“Apple made a major change in the latest version of iTunes, version 12.7: they removed the App Store,” Kirk McElhearn writes for Kirkville. “And because of this, you can no longer sync apps using iTunes.”
“But many people think that this means that iTunes no longer backs up your iOS devices. It still does, exactly as before,” McElhearn writes. “iTunes backs up much of your data via iTunes (you can also back up your device to iCloud), but it doesn’t store apps; it never has.”
“It merely stores a list of apps and how they are organized on your device. When restoring a device from a backup, it used to copy the apps from your iTunes library,” McElhearn writes. “Now, it downloads them directly to your device, which, as I point out in this article discussing what’s new in iTunes 12.7 can be problematic for many people.”
Read more in the full article here.
MacDailyNews Take: Yes, this is an issue for anyone with multiple iOS devices, a lot of large apps, and limited bandwidth, since they’ll need to download apps and app updates to each device. For the rest of us, though, here’s to Apple’s efforts to reduce iTunes bloat!
Article stating the obvious.
Hate to have to install Xcode, just to talk to my iPhone.
The reason iTunes supports iOS devices goes back to the beginning of the iPod. The iPhone is an iPod, with a phone. Music has always been the focal point. Not interested in music? Your using it wrong. With Apple Music and streaming your iTunes library, coupled with unlimited data, the next step might be to get rid of iTunes all together. But that’s harsh.
Yeah, when it works, best is the app, is imaging that even backs up iOS devices on a schedule and via WiFi.
I like this
The article is incorrect. The author says that iTunes never backed up actual app, rather, it created a list of apps you own. My laptop begs to differ since it does in fact have my actual apps backed up along with everything else on my iPads and iPhone.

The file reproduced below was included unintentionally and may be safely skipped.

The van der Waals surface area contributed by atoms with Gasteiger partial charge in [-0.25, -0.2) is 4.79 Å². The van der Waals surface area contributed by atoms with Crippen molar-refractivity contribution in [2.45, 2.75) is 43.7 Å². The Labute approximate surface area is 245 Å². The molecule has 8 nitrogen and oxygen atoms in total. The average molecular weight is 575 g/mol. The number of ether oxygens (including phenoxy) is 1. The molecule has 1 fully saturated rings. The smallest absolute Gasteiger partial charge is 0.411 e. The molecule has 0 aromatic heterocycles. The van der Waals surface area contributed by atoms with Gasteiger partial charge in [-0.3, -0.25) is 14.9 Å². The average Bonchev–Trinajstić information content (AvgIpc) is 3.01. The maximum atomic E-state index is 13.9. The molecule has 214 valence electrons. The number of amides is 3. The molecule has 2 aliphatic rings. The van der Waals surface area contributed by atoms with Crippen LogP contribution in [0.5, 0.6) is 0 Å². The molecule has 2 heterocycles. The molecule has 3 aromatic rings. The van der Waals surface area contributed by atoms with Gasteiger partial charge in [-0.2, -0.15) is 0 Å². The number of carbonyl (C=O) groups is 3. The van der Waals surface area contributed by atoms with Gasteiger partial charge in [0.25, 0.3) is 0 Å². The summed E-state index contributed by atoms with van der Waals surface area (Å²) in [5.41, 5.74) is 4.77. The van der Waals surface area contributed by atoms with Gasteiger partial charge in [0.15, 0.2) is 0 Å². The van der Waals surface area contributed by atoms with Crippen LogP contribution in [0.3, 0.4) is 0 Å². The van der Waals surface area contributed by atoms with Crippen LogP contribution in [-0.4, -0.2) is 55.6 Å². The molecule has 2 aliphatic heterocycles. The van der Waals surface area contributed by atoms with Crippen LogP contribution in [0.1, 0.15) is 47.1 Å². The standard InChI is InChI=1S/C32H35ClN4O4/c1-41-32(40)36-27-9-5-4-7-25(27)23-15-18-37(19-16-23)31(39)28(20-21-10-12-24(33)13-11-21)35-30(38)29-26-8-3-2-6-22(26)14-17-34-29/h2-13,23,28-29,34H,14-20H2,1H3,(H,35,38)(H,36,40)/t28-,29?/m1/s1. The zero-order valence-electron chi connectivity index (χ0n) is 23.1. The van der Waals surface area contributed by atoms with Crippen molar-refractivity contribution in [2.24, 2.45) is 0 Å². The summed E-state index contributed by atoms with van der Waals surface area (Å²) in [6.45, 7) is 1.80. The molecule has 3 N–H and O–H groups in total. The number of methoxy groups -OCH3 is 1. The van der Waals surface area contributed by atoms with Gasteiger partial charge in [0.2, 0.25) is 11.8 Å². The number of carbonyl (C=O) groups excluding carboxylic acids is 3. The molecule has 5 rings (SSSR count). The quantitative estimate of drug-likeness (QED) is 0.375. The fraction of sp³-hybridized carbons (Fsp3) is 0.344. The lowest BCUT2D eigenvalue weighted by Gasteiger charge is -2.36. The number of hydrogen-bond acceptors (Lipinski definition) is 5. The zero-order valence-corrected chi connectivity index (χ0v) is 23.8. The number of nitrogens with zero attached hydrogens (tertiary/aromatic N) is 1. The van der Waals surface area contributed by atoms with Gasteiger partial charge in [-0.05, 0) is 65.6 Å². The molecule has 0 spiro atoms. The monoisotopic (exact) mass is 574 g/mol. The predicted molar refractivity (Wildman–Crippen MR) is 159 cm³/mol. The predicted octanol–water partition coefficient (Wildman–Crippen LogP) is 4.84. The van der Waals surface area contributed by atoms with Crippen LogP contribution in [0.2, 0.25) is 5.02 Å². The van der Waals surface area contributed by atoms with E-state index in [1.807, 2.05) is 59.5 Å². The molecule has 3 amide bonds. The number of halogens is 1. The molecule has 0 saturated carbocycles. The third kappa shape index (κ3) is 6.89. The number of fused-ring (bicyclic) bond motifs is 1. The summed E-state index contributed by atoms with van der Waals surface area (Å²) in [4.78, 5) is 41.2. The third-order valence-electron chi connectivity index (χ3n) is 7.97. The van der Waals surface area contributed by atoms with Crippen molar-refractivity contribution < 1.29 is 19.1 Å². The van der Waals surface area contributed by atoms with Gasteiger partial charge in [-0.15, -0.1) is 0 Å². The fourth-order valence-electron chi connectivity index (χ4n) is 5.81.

No, he is not wrong. ITunes backups never copied the apps to local storage, or the backups for each device would have contained a separate copy of each app for each device. Backing up 20G of the same apps from 3 devices would have consumed 60G. Similarly, music backups save the playlists, but not the actual songs. If the song is not already on the computer, the user is asked if he wishes to copy his purchases. The songs go into the iTunes folder, but they are not copied into the backup.
The old iTunes app tab essentially did the same. Most of us set our computer to automatically download app purchases and updates or did it manually when we synced each device. The apps were in the iTunes folder, but not physically copied into the backup, which was just a list of the applicable app files.
When we restored from a backup, the computer checked the list against the files on the computer. If an app file (.ipa) was there, it was copied onto the device. If the local file was missing, the .ipa was downloaded from the App Store, if it was still available, and copied onto the device.
The new iTunes does not deal with individual apps or local storage at all. There is no way to access the App Store from your computer or to download iOS apps to it; apps must be downloaded directly to each separate mobile device. Backups are always just lists, and the actual apps are never transferred from the device to the computer.
When restoring from backup, iTunes ignores any local .ipa files and downloads everything from the App Store. If the app is no longer available there, all you get is a warning message, even if the .ipa is still in your iTunes folder (there is a way to load app files directly, but it is a major headache and a security risk). So restoring a 20G collection of apps to three devices requires 60G of downloading, even if all the .ipa files are already on the local computer.